The Office of the Special Rapporteur also denounces, with extreme seriousness, the situation of the broadcaster Junior Muñoz, detained on April 30 while reporting during a rally held in Punta de Mata, Monagas state. Muñoz is director and broadcaster of the station OStereo 99.7 FM of Punta de Mata and had a morning opinion program where he criticized Nicolás Maduro and his officials, including the mayor of Zamora, Raúl Brazón. The journalist to date remains in detention and has not been presented to a judge.

The Office of the Special Rapporteur recalls that the State has a duty to ensure that journalists and communicators who are working in the context of a public demonstration are not detained, threatened, assaulted, or limited in any way in their rights because they are exercising their profession. Their material and work tools should not be destroyed or confiscated by public authorities. The protection of the right to freedom of expression requires that the authorities ensure the necessary conditions so that journalists can cover notorious public interest events such as those related to social protests.

In this regard, the Office of the Special Rapporteur makes an urgent appeal to the authorities to reestablish the transmission of Radio Caracas Radio station and television channels removed from the air, and to cease all measures of censorship against the media in Venezuela. It also urges the Government to refrain from blocking and restricting access to websites and social networks, and to protect and guarantee the rights to life and integrity of the protesters and press communicators who cover said demonstrations. Finally, the Office of the Special Rapporteur urges the State to adopt all necessary measures to guarantee the exercise of the work of communicators in a free and independent manner, as well as to guarantee the right of access to information for the Venezuelan population.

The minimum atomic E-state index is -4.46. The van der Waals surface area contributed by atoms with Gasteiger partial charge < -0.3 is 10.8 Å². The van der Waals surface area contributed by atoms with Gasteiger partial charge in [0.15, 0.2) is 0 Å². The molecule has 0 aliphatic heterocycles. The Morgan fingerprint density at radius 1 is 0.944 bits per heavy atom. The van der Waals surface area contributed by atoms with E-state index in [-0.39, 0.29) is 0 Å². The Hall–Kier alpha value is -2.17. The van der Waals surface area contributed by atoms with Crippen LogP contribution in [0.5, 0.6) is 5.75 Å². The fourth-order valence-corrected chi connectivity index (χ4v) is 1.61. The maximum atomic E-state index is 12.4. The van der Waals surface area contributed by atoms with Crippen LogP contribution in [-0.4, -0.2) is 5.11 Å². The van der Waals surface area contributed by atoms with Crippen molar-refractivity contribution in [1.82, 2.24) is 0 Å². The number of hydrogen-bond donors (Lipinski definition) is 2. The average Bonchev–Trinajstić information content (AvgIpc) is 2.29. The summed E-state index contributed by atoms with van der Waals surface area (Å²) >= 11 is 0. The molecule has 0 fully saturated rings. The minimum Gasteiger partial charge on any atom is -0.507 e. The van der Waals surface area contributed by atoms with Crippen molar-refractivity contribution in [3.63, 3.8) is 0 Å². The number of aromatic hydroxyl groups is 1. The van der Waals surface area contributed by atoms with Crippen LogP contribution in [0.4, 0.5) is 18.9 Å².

The Office of the Special Rapporteur for Freedom of Expression was created by the IACHR to encourage the defense of the right to freedom of thought and expression in the hemisphere, given the fundamental role this right plays in consolidating and developing the democratic system.